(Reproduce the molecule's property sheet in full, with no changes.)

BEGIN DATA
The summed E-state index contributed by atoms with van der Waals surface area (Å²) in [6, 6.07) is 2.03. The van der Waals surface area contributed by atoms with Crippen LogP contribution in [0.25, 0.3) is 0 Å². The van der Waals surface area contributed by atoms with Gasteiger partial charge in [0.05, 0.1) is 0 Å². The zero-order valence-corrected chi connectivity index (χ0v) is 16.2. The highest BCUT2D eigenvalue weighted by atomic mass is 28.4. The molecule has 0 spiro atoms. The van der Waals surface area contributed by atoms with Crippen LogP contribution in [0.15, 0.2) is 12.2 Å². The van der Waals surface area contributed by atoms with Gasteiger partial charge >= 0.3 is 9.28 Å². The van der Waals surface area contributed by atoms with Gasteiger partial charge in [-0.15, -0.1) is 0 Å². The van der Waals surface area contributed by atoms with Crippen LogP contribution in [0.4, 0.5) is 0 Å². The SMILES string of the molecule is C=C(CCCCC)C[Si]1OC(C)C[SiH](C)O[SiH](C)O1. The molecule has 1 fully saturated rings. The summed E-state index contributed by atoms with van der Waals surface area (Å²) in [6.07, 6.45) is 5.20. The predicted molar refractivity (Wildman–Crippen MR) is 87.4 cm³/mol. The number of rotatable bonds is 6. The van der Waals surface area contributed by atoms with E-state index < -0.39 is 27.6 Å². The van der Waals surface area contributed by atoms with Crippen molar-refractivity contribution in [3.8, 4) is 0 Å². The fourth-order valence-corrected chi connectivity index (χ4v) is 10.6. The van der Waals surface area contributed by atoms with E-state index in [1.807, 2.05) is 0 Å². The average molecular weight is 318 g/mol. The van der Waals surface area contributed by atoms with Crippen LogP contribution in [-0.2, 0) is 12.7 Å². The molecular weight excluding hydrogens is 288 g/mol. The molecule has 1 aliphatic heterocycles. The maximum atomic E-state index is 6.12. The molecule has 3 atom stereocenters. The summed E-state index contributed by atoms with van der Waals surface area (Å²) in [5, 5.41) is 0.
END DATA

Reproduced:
The summed E-state index contributed by atoms with van der Waals surface area (Å²) in [6, 6.07) is 2.03. The van der Waals surface area contributed by atoms with Crippen LogP contribution in [0.25, 0.3) is 0 Å². The van der Waals surface area contributed by atoms with Gasteiger partial charge in [0.05, 0.1) is 0 Å². The zero-order valence-corrected chi connectivity index (χ0v) is 16.2. The highest BCUT2D eigenvalue weighted by atomic mass is 28.4. The molecule has 0 spiro atoms. The van der Waals surface area contributed by atoms with Crippen LogP contribution in [0.15, 0.2) is 12.2 Å². The van der Waals surface area contributed by atoms with Gasteiger partial charge >= 0.3 is 9.28 Å². The van der Waals surface area contributed by atoms with Gasteiger partial charge in [-0.15, -0.1) is 0 Å². The van der Waals surface area contributed by atoms with Crippen LogP contribution in [0.4, 0.5) is 0 Å². The SMILES string of the molecule is C=C(CCCCC)C[Si]1OC(C)C[SiH](C)O[SiH](C)O1. The molecule has 1 fully saturated rings. The summed E-state index contributed by atoms with van der Waals surface area (Å²) in [6.07, 6.45) is 5.20. The predicted molar refractivity (Wildman–Crippen MR) is 87.4 cm³/mol. The number of rotatable bonds is 6. The van der Waals surface area contributed by atoms with E-state index < -0.39 is 27.6 Å². The van der Waals surface area contributed by atoms with Crippen molar-refractivity contribution in [3.8, 4) is 0 Å². The fourth-order valence-corrected chi connectivity index (χ4v) is 10.6. The van der Waals surface area contributed by atoms with E-state index in [1.807, 2.05) is 0 Å². The average molecular weight is 318 g/mol. The van der Waals surface area contributed by atoms with Crippen LogP contribution in [-0.2, 0) is 12.7 Å². The molecular weight excluding hydrogens is 288 g/mol. The molecule has 1 aliphatic heterocycles. The maximum atomic E-state index is 6.12. The molecule has 3 atom stereocenters. The summed E-state index contributed by atoms with van der Waals surface area (Å²) in [5, 5.41) is 0.